Deciding on a future career is a dilemma that most of us are faced with in our lives. Even those people who are dead set on a certain job when they are young regularly end up changing their minds as they get older. Some of us even do one job for a number of years and then change career paths at a later date due to whatever reasons. One of the problems seems to be that often the same more mainstream type jobs seem to be the one’s which most people know more about and this can limit choice when selecting a future job. I wanted to write about one of the less talked about jobs – being a martial arts instructor.
For most active types they tend to get into a more traditional sport or become a physical trainer etc. However it seems strange that martial arts are so popular as a hobby or sport to participate in and yet few make a career out of it. A good friend of mine did this so I asked him to share a bit of wisdom about how he came to be a martial arts instructor.
Clearly one of the key things you need to become a martial arts instructor is lots of time spent training in the discipline of your choice. Something you should maybe consider is how popular a certain form of martial arts is in the area you either live in now or where you wish to live in the future. Obviously this shouldn’t deter you if you are really determined to do a certain martial art but it may limit your opportunities. You will need to get as much possible experience as you can and reach the higher levels such as a black belt in karate.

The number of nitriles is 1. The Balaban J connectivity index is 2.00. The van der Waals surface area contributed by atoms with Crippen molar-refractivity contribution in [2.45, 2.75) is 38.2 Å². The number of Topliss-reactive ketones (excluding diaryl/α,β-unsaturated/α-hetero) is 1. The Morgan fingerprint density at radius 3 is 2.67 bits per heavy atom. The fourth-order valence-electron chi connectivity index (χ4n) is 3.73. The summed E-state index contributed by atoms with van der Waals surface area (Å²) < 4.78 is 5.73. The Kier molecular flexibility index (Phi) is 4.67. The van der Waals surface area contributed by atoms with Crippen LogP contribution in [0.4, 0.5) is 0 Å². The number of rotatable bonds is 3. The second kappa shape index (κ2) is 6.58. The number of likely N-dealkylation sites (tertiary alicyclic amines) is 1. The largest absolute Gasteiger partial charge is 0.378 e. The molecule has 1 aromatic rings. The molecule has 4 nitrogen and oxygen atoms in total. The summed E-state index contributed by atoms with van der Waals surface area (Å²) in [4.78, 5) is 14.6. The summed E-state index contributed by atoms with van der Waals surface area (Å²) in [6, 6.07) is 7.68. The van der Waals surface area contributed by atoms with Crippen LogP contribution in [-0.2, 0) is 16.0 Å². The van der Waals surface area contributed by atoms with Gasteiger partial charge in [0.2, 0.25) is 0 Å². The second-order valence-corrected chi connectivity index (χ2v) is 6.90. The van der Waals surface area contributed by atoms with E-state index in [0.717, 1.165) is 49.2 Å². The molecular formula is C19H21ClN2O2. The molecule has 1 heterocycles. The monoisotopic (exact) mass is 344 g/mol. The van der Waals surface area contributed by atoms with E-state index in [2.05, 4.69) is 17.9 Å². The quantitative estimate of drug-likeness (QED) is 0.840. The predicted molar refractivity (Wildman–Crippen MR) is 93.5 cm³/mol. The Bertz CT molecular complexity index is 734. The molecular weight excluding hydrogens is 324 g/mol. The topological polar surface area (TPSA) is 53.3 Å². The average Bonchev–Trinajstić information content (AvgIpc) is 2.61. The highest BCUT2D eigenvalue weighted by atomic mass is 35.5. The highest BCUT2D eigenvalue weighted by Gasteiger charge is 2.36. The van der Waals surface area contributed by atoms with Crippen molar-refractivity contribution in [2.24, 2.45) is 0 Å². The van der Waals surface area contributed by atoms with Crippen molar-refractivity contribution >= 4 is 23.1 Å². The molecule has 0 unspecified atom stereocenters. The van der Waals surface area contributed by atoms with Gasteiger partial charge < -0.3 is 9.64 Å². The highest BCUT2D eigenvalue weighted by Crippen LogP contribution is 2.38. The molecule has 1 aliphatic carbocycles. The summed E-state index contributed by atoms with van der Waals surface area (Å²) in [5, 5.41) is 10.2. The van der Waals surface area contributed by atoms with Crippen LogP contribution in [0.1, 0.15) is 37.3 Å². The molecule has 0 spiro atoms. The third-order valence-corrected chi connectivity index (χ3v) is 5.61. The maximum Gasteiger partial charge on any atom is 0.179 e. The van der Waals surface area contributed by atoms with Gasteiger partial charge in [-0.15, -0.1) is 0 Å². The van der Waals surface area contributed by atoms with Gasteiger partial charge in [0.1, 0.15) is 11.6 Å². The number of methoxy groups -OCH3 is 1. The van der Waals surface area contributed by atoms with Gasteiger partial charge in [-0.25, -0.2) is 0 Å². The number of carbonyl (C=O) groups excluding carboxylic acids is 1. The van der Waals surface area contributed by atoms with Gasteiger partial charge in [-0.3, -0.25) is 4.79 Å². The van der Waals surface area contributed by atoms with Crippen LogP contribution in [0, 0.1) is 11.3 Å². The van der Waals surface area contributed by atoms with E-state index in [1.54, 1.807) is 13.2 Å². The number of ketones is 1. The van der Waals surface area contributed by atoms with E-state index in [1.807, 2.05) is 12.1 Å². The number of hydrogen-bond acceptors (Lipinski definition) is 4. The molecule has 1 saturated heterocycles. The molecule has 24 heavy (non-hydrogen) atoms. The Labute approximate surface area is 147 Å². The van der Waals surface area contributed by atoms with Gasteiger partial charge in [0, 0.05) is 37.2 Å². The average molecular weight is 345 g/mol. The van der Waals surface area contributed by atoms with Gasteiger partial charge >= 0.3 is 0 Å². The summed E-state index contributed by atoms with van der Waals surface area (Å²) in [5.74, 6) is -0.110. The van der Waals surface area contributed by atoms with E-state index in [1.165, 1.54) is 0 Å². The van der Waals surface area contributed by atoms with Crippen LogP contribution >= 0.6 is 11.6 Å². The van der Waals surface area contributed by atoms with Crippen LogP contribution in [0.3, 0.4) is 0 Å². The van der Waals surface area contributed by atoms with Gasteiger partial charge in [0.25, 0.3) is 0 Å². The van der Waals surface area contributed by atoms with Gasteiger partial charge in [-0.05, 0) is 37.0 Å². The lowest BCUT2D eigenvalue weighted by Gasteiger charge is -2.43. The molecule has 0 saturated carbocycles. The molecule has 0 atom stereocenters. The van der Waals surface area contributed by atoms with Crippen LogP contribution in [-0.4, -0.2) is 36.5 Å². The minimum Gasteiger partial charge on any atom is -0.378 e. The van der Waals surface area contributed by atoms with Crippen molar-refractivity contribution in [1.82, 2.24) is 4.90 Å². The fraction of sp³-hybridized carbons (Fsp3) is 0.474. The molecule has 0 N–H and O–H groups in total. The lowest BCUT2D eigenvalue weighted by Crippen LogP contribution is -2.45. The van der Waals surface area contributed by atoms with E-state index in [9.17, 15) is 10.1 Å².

Learn exactly what you need to achieve to become an instructor. This will vary from country to country and you should never assume what applies in one place will apply in another. Maybe you will have to do some unpaid training for a period of time so do you have the budget or alternative job to fund yourself through this time? Make sure to do extensive research regarding this.
Having got to the point where you feel confident enough to teach and attract students then you will need a location. Try to keep the costs down as much as possible to begin with. Approach, village halls, leisure centres or anywhere appropriate and see where you can get the best deal, in a good location to attract students and with the appropriate space and set-up. Only once you have gained more experience and have set up your own respectable martial arts school should you rent a dojo of your own.
It’s all well and good being a fantastic teacher with a lots of knowledge and your own place to teach but if you have no students to teach you will have no business. You will need to sell yourself. Whether it is through community events, posters, online advertising or even calling round, whatever it takes you will have to get the message out there. Perhaps you could teach children as karate is great for kids and there usually tends to be a great demand for it. Explore all avenues and make sure you are making everyone aware of what you have to offer and where.